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An adult edible mussel is 2 to 5 inches long. It is typically blue or purple, sometimes brown or with radial dark brown or purple markings. Near the front end is the hinge and the elastic ligament that pushes the shell open when the muscles inside relax. There is one of the adductor muscles at each end, running from one valve to the other, that at the hind end being largest and strongest. When the mussel is submerged, its long brownish foot can be seen protruding from between the valves. The foot is used for moving about, as well as for making the tough protein (byssus) threads with which the mussel is normally anchored.
Distribution and Habitat
This species is distributed throughout most of the temperate and subtropical coasts of the northern hemisphere, where it is found in very large numbers on the shores and down to about 30 feet, principally near low tide mark, on rocks, pier piles or stones lying in mud or gravel. Mussels can live in sea water considerably diluted with fresh water, and can tolerate even further dilution for a while by clamping their shells.
Concentrations of up to 16,000 individuals per square foot are not uncommon, and in some areas there may be 20 million in a mile stretch.
Adult mussels rarely move about, but the young do so fairly often. Movement can be done freely by means of the long extensible foot, or by throwing out fresh byssus threads to pull themselves along with and then cutting loose the old threads.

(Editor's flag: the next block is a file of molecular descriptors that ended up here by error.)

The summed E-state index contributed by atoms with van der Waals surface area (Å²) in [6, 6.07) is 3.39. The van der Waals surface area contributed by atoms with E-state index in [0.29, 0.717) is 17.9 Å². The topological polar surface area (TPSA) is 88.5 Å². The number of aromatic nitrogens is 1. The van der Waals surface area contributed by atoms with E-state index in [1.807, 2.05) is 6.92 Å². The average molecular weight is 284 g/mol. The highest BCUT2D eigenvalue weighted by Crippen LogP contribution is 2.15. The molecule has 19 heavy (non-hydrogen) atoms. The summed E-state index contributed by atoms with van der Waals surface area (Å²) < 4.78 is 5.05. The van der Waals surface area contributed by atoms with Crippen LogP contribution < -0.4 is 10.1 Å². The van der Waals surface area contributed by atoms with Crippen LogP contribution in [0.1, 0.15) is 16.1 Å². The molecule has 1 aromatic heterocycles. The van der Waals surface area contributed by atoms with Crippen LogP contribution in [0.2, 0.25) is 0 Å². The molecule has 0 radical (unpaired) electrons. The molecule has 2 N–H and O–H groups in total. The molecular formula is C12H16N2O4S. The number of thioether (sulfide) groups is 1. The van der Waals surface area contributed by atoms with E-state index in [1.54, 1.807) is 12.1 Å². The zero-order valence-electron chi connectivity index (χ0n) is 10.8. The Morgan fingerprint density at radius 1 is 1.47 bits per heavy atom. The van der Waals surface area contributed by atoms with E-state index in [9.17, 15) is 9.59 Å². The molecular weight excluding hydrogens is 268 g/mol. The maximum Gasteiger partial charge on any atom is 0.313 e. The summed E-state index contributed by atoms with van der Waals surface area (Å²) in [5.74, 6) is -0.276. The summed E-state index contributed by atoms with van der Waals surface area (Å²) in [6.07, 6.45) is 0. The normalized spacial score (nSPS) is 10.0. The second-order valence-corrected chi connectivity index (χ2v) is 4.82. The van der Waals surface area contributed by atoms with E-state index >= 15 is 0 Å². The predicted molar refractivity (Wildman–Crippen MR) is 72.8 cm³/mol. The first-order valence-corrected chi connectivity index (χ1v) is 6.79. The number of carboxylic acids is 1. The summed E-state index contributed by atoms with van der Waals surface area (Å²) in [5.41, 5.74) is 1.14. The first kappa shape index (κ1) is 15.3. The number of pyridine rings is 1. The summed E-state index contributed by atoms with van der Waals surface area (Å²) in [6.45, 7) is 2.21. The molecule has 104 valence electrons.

Mussels feed by straining fine particles from the water together with small floating organisms like diatoms. They do this by means of four "gill plates," two on each side of the foot. Each gill plate bears countless cilia that beat in such a way as to draw water in at the hind end of the body, through the gill plates and out through a special opening at the rear. As the food particles hit the gills they are caught up in mucus given out by the gills and are driven with it by cilia to the edges. Here the mucus enters special ciliated channels and moves forwards towards the mouth. The particles are sorted by smaller gill-like flaps at the mouth. Mussels are so efficient at filtering microscopic particles out of the water that they can actually purify the water around them.
The breeding season varies with location and water temperature. A single female may release 5 to 12 million eggs at a time. The eggs are grouped together in short pink rods when they are shed, but these rods break up upon sinking to the bottom. The eggs are fertilized by sperm released into the water.
Free-swimming ciliated embryos emerge after about 5 hours. The shell appears towards the end of the second day. At this stage, the larvae feed and propel themselves by means of ciliated lobes projecting from their shells. The free larval stage lasts about a month and then the mussel settles to the bottom. Once settled, young mussels may glide about rapidly on their ciliated feet or may simply anchor themselves with the byssus threads. Movement becomes much more restricted once the mussel reaches about 1/6 inch in length.
Starfish are the mussel's principal enemy, aside from man. Dog whelks, herring gulls, oystercatchers, ducks, walruses, and some fish also prey on mussels.
Edible mussels are considered large enough to eat when just over 2 inches long and two or more years old. They are generally collected by dredging or raking, but in some parts of the world they are "farmed."
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This page was last updated on October 30, 2017.